As the coronavirus pandemic continues to spread, disrupting some of the most basic aspects of daily life, people around the world are facing the anxiety and uncertainty that come with an unseen and fast-moving threat. Readers and writers have often turned to literature to help make sense of such crises, whether in retrospect—as Daniel Defoe did with a novel about London’s 17th-century plague—or in a hypothetical future, as Emily St. John Mandel did in imagining how human life might go on after a disease devastates the globe. Indeed, apocalyptic plots once relegated to the genre shelves are more common than ever in contemporary literature, with authors such as Colson Whitehead and Benjamin Percy using zombies and werewolves as tools to examine dystopian aspects of modern life.
While the Chernobyl catastrophe has prompted many literary representations, the most successful may be those which, like the works of Svetlana Alexievich and Christa Wolf, acknowledge the ways narratives of disaster tend to fall short of providing closure. Meanwhile, in a collection of sci-fi stories set a century after the U.S. invasion of 2003, Iraqi authors including Hassan Blasim and Khalid Kaki assert a claim on their country’s future in the aftermath of war.
Every Friday in the Books Briefing, we thread together Atlantic stories on books that share similar ideas.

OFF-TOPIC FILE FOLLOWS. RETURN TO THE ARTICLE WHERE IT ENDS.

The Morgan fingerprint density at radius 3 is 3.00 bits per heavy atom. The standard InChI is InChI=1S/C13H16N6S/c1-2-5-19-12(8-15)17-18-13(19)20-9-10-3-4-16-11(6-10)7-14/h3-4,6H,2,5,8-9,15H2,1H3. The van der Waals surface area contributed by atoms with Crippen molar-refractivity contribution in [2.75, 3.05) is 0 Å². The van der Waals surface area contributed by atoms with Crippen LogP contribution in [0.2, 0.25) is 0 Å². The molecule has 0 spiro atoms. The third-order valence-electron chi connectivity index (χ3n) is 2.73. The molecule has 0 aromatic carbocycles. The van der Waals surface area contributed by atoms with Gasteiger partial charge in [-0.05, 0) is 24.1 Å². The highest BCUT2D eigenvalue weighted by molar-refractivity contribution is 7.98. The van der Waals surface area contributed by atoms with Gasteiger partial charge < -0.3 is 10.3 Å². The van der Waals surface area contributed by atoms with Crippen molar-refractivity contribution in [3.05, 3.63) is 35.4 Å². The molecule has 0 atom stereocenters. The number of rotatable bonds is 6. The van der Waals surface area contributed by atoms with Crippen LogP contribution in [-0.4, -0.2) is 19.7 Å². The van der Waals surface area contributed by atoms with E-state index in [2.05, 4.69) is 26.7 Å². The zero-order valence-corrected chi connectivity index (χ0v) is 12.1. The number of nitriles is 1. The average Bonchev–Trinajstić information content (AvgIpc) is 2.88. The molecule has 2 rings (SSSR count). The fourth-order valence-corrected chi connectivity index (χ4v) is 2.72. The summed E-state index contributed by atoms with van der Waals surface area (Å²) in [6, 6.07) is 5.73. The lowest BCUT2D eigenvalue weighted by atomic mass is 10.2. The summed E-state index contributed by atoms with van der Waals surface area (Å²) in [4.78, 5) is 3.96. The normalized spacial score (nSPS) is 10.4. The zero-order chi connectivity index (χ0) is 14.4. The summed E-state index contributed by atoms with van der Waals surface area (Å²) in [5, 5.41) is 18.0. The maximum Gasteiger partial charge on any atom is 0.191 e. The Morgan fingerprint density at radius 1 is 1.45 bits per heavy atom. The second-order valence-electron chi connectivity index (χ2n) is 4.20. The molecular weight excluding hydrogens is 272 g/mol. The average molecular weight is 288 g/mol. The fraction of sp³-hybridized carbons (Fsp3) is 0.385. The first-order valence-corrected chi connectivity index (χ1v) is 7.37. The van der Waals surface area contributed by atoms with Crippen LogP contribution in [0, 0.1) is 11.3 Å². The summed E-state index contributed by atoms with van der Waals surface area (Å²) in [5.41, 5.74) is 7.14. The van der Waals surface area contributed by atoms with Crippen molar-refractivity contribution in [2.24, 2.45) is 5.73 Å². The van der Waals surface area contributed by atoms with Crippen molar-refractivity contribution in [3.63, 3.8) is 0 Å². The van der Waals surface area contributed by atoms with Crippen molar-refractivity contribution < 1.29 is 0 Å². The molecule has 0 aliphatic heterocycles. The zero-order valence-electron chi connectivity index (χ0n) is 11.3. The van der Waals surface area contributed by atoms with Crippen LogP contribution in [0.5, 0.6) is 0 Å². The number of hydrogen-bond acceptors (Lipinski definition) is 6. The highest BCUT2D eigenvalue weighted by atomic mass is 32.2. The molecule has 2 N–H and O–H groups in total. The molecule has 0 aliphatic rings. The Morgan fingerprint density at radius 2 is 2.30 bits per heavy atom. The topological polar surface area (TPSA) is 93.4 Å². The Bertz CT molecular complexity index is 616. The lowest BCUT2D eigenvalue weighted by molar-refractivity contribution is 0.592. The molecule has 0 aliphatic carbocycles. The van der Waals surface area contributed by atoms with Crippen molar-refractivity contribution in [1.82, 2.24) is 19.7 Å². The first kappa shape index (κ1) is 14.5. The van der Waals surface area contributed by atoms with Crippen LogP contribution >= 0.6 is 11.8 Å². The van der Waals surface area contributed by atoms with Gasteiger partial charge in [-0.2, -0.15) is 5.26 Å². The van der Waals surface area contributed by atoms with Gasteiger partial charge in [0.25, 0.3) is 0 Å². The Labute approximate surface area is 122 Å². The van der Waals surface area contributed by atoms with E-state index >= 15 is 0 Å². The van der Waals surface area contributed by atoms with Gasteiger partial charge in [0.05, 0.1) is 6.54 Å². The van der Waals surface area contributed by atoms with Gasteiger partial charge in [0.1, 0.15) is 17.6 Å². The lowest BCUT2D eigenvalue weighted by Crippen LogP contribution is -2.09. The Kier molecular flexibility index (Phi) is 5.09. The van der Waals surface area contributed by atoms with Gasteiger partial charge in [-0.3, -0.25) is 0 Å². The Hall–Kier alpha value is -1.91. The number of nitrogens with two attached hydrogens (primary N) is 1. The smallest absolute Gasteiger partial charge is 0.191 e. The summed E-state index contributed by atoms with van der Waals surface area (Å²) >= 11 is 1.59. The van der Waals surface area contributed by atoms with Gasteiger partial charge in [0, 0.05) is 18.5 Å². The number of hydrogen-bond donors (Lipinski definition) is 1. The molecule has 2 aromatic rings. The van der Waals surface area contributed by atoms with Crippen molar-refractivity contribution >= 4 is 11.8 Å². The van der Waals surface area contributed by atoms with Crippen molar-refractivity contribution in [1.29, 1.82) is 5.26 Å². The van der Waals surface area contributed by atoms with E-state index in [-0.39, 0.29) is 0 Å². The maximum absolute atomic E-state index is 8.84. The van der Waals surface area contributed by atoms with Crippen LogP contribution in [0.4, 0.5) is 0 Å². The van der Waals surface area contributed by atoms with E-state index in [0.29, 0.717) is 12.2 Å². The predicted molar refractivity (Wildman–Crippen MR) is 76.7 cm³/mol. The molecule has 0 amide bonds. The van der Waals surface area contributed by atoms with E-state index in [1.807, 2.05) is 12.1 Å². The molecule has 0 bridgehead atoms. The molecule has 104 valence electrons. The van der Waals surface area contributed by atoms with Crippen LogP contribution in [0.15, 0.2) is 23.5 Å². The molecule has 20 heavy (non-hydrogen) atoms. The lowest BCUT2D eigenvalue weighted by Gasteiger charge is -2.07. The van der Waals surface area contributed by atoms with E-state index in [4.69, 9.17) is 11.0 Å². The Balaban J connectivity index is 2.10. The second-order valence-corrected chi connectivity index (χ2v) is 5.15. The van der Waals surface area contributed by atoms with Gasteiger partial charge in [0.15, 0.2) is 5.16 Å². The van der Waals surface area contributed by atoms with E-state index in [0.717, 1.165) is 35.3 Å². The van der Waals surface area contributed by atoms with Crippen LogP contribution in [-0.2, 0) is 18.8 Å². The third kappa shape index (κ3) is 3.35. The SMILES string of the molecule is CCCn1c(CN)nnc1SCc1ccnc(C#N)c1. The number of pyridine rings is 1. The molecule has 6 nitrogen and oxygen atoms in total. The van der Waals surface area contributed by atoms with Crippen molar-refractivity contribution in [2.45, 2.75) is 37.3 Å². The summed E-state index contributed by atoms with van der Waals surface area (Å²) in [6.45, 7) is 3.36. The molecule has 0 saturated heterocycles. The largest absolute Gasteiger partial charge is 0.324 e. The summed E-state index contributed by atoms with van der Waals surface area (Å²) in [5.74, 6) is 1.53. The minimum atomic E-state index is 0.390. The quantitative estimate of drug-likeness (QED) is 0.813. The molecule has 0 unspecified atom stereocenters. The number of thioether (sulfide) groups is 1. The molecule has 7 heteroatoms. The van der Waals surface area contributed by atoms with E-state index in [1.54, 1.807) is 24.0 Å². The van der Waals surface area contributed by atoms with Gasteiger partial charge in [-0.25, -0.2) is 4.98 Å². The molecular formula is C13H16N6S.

Know other book lovers who might like this guide? Forward them this email.
What We’re Reading
The art of second chances
“Mandel’s deeply imagined, philosophically profound reckonings with life in an age of disaster … are … welcome at home during anxious days of following the news cycle or insomniac nights of worrying about the future.”
📚 Station Eleven, by Emily St. John Mandel
📚 The Glass Hotel, by Emily St. John Mandel
What a 1722 account of plague reveals about new media
“[This] strange little book based on nearly a decade’s worth of collecting facts, accounts, stories, and anecdotes about the plague that hit London [in 1665] … is obsessed with how information, not just the plague, spreads.”
📚 A Journal of the Plague Year, by Daniel Defoe
📚 Fatal News: Reading and Information Overload in Early Eighteenth-Century Literature, by Katherine Ellison
(Efrem Lukatsky / AP)
How zombies and superheroes conquered highbrow fiction
“Today’s serious writers are hybrid creatures—yoking the fantasist scenarios and whiz-bang readability of popular novels with the stylistic and tonal complexity we expect to find in literature.”
📚 Zone One, by Colson Whitehead
📚 The Passage, by Justin Cronin
📚 Red Moon, by Benjamin Percy
Chernobyl’s literary legacy
“Through three decades of literary response, Chernobyl has undermined the sort of authoritative depiction that might bring closure … The finest works express profound doubts about the power of language to absorb a disaster of this magnitude, and so continually reopen it to new ways of being remembered.”
📚 Voices from Chernobyl: The Oral History of a Nuclear Disaster, by Svetlana Alexievich
📚 Accident: A Day’s News, by Christa Wolf
📚 “The Zero Meter Diving Team,” by Jim Shepard
How sci-fi writers imagine Iraq’s future
“It’s profound that in a country as ravaged as Iraq, the dystopian visions that have emerged in works such as Iraq + 100 and Frankenstein in Baghdad aren’t only grim and dark, but also hopeful.”
📚 Iraq + 100, edited by Hassan Blasim
📚 Frankenstein in Baghdad, by Ahmed Saadawi
Comments, questions, typos? Reply to this email to reach the Books Briefing team.
Did you get this newsletter from a friend? Sign yourself up.
We want to hear what you think about this article. Submit a letter to the editor or write to firstname.lastname@example.org.